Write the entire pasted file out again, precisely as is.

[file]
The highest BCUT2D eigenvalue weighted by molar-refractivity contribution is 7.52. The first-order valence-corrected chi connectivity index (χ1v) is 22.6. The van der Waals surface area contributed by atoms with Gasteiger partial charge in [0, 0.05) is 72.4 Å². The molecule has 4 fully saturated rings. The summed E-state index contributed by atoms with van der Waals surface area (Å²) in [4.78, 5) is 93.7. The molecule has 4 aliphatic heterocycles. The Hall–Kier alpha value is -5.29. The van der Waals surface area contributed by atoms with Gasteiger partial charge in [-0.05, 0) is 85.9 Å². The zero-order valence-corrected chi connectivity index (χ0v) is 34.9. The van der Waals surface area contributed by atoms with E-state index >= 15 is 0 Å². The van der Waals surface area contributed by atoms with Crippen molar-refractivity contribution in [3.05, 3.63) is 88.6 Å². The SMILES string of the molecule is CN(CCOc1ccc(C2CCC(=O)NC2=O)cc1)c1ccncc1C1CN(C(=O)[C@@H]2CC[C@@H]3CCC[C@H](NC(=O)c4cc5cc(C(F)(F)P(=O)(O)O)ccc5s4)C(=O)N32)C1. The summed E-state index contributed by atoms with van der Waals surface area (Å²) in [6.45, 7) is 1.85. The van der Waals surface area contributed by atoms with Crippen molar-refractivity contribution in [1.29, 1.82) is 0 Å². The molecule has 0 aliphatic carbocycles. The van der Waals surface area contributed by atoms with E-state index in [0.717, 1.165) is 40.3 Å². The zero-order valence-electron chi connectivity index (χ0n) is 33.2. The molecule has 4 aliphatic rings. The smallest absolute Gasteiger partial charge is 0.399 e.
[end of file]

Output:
The highest BCUT2D eigenvalue weighted by molar-refractivity contribution is 7.52. The first-order valence-corrected chi connectivity index (χ1v) is 22.6. The van der Waals surface area contributed by atoms with Gasteiger partial charge in [0, 0.05) is 72.4 Å². The molecule has 4 fully saturated rings. The summed E-state index contributed by atoms with van der Waals surface area (Å²) in [4.78, 5) is 93.7. The molecule has 4 aliphatic heterocycles. The Hall–Kier alpha value is -5.29. The van der Waals surface area contributed by atoms with Gasteiger partial charge in [-0.05, 0) is 85.9 Å². The zero-order valence-corrected chi connectivity index (χ0v) is 34.9. The van der Waals surface area contributed by atoms with E-state index >= 15 is 0 Å². The van der Waals surface area contributed by atoms with Crippen molar-refractivity contribution in [3.05, 3.63) is 88.6 Å². The SMILES string of the molecule is CN(CCOc1ccc(C2CCC(=O)NC2=O)cc1)c1ccncc1C1CN(C(=O)[C@@H]2CC[C@@H]3CCC[C@H](NC(=O)c4cc5cc(C(F)(F)P(=O)(O)O)ccc5s4)C(=O)N32)C1. The summed E-state index contributed by atoms with van der Waals surface area (Å²) in [6.45, 7) is 1.85. The van der Waals surface area contributed by atoms with Crippen molar-refractivity contribution in [1.29, 1.82) is 0 Å². The molecule has 0 aliphatic carbocycles. The van der Waals surface area contributed by atoms with E-state index in [0.717, 1.165) is 40.3 Å². The zero-order valence-electron chi connectivity index (χ0n) is 33.2. The molecule has 4 aliphatic rings. The smallest absolute Gasteiger partial charge is 0.399 e.